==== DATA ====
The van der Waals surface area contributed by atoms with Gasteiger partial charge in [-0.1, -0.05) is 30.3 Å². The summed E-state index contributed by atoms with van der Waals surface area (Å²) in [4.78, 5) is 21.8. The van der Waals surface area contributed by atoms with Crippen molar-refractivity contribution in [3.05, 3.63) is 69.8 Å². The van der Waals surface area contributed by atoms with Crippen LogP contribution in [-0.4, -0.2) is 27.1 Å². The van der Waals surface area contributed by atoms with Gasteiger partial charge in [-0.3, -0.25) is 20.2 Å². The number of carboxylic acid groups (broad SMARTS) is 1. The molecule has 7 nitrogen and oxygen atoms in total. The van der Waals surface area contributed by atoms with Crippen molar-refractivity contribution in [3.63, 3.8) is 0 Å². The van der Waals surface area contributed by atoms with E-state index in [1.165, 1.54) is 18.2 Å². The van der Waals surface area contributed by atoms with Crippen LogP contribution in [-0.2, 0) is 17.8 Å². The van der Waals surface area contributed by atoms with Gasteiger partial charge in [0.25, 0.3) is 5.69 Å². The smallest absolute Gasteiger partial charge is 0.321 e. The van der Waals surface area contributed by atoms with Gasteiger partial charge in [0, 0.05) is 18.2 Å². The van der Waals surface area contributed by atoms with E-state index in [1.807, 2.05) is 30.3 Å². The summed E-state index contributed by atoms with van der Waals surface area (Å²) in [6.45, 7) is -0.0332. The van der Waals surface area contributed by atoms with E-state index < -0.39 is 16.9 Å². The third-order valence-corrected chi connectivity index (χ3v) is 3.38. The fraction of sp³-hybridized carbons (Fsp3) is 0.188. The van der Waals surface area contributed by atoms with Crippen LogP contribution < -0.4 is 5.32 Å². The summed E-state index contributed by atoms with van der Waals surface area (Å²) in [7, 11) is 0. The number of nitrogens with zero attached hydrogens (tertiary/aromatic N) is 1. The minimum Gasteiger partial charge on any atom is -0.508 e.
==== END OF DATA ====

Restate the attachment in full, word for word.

The van der Waals surface area contributed by atoms with Gasteiger partial charge in [-0.1, -0.05) is 30.3 Å². The summed E-state index contributed by atoms with van der Waals surface area (Å²) in [4.78, 5) is 21.8. The van der Waals surface area contributed by atoms with Crippen molar-refractivity contribution in [3.05, 3.63) is 69.8 Å². The van der Waals surface area contributed by atoms with Crippen LogP contribution in [-0.4, -0.2) is 27.1 Å². The van der Waals surface area contributed by atoms with Gasteiger partial charge in [-0.3, -0.25) is 20.2 Å². The number of carboxylic acid groups (broad SMARTS) is 1. The molecule has 7 nitrogen and oxygen atoms in total. The van der Waals surface area contributed by atoms with Crippen molar-refractivity contribution in [3.63, 3.8) is 0 Å². The van der Waals surface area contributed by atoms with E-state index in [1.165, 1.54) is 18.2 Å². The van der Waals surface area contributed by atoms with Crippen LogP contribution in [-0.2, 0) is 17.8 Å². The van der Waals surface area contributed by atoms with Gasteiger partial charge in [0.25, 0.3) is 5.69 Å². The smallest absolute Gasteiger partial charge is 0.321 e. The van der Waals surface area contributed by atoms with Gasteiger partial charge in [0, 0.05) is 18.2 Å². The van der Waals surface area contributed by atoms with E-state index in [1.807, 2.05) is 30.3 Å². The summed E-state index contributed by atoms with van der Waals surface area (Å²) in [6.45, 7) is -0.0332. The van der Waals surface area contributed by atoms with E-state index < -0.39 is 16.9 Å². The third-order valence-corrected chi connectivity index (χ3v) is 3.38. The fraction of sp³-hybridized carbons (Fsp3) is 0.188. The van der Waals surface area contributed by atoms with Crippen LogP contribution < -0.4 is 5.32 Å². The summed E-state index contributed by atoms with van der Waals surface area (Å²) in [7, 11) is 0. The number of nitrogens with zero attached hydrogens (tertiary/aromatic N) is 1. The minimum Gasteiger partial charge on any atom is -0.508 e.